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The Hare with Amber Eyes: A Hidden Inheritance | [Edmund de Waal]

The Hare with Amber Eyes: A Hidden Inheritance

Winner of the 2010 COSTA Biography Award. A total of 264 wood and ivory carvings, none of them larger than a matchbox: potter Edmund de Waal was entranced when he first encountered the collection in the Tokyo apartment of his Great Uncle Iggie. Later, when Edmund inherited the ‘netsuke’, they unlocked a story far larger than he could ever have imagined.…
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Publisher's Summary

Winner of the 2010 COSTA Biography Award. A total of 264 wood and ivory carvings, none of them larger than a matchbox: potter Edmund de Waal was entranced when he first encountered the collection in the Tokyo apartment of his Great Uncle Iggie. Later, when Edmund inherited the ‘netsuke’, they unlocked a story far larger than he could ever have imagined.…

The Ephrussis came from Odessa, and at one time were the largest grain exporters in the world; in the 1870s, Charles Ephrussi was part of a wealthy new generation settling in Paris. Marcel Proust was briefly his secretary and used Charles as the model for the aesthete Swann in Remembrance of Things Past. Charles’s passion was collecting; the netsuke, bought when Japanese objects were all the rage in the salons, were sent as a wedding present to his banker cousin in Vienna.

Later, three children - including a young Ignace - would play with the netsuke as history reverberated around them. The Anschluss and Second World War swept the Ephrussis to the brink of oblivion. Almost all that remained of their vast empire was the netsuke collection, smuggled out of the huge Viennese palace (then occupied by Hitler’s theorist on the ‘Jewish Question��), one piece at a time, in the pocket of a loyal maid – and hidden in a straw mattress.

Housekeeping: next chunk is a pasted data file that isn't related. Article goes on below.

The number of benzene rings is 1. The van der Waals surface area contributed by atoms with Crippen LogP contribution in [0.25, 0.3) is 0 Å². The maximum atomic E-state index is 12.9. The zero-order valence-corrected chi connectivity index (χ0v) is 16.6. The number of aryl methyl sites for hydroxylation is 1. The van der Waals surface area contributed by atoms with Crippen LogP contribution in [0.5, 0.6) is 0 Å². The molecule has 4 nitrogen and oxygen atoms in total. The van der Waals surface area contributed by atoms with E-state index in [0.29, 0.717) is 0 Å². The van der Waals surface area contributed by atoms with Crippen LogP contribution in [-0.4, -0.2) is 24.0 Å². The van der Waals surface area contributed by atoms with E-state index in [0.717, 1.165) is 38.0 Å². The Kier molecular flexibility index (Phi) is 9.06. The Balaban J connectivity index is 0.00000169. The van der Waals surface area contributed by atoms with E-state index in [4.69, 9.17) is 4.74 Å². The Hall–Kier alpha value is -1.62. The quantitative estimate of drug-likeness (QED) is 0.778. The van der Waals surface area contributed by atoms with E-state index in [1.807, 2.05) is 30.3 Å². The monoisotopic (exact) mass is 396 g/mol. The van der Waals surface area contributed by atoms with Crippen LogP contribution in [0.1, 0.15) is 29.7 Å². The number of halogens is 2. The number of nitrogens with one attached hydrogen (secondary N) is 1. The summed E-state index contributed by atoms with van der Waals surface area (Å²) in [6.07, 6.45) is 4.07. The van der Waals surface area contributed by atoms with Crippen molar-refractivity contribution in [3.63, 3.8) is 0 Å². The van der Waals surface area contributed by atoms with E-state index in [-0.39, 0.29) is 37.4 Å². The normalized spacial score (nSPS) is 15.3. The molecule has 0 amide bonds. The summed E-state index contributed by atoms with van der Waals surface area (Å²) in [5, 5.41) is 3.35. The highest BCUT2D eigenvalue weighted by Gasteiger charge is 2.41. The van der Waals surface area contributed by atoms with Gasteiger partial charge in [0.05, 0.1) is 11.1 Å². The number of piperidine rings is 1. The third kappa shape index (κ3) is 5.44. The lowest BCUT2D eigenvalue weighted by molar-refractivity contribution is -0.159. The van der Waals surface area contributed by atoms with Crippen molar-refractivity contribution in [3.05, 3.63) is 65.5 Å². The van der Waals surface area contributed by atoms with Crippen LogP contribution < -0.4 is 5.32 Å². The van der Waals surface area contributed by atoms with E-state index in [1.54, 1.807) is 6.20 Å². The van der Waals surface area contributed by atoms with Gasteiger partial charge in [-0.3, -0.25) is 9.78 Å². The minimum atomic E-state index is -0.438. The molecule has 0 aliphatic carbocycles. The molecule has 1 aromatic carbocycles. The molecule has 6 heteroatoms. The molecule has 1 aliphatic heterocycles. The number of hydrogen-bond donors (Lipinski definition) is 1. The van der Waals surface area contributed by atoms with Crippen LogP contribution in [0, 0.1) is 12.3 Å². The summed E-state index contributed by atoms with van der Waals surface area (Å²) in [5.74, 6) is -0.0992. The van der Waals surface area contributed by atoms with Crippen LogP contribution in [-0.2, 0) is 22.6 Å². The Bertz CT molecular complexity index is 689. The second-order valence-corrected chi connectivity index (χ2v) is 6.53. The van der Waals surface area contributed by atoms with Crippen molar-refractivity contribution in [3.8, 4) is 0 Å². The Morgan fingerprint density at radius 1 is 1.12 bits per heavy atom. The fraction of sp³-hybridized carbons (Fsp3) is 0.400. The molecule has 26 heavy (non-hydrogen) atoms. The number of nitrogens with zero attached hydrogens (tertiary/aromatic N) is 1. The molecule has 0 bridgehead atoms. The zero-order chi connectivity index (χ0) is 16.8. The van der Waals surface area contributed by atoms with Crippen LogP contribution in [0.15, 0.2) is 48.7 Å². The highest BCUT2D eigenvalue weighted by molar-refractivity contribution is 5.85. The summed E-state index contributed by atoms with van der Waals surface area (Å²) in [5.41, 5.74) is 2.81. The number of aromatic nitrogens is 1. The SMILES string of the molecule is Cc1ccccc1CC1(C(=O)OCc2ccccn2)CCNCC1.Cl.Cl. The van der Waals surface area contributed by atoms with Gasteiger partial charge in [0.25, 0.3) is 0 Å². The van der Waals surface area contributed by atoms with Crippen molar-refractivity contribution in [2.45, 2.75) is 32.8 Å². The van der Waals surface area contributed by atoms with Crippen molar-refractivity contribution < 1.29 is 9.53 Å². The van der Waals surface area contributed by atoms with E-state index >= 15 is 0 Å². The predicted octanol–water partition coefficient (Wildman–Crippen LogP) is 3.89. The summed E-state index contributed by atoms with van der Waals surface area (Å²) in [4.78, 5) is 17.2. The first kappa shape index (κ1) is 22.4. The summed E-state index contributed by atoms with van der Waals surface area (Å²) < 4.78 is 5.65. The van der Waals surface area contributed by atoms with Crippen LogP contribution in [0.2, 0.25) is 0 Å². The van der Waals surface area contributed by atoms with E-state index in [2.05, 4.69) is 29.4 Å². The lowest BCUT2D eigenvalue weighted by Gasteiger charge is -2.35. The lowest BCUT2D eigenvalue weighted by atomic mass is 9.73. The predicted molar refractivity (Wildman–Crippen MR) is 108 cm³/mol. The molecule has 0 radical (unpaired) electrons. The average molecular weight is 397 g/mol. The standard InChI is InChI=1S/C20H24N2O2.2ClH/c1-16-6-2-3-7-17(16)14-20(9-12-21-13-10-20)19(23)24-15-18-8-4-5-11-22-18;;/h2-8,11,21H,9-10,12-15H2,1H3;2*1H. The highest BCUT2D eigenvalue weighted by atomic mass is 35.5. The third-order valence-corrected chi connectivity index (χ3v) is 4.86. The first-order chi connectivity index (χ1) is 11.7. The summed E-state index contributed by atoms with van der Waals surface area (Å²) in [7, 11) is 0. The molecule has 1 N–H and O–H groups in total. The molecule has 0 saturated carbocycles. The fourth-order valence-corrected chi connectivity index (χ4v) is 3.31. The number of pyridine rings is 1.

In this stunningly original memoir, Edmund de Waal travels the world to stand in the great buildings his forebears once inhabited. He traces the network of a remarkable family against the backdrop of a tumultuous century. And, in prose as elegant and precise as the netsuke themselves, he tells the story of a unique collection which passed from hand to hand - and which, in a twist of fate, found its way home to Japan.

This audio edition also features an interview with Edmund De Waal from the Vintage Books podcast.

©2011 Edmund de Waal (P)2011 Random House Audio Go

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  • Amazon Customer
    United Kingdom
    9/17/11
    Overall
    "watching paint dry"

    After about an hour or so I gave up, it was pointless and a waste my time, I regret purchasing it in the first place,

    2 of 4 people found this review helpful
  • Sue
    Little Whelnetham, United Kingdom
    9/23/13
    Overall
    Performance
    Story
    "I am just so bored with this"
    Would you try another book written by Edmund de Waal or narrated by Michael Maloney?

    No


    Has The Hare with Amber Eyes put you off other books in this genre?

    Pretty much


    What three words best describe Michael Maloney’s voice?

    Clear, good diction


    What reaction did this book spark in you? Anger, sadness, disappointment?

    Boredom


    Any additional comments?

    Too slow, aching complicated to listen to and not able to really relate to the characters portrayed. Have not even got to the end of Part 1 and am not sure I have the will to continue

    0 of 1 people found this review helpful
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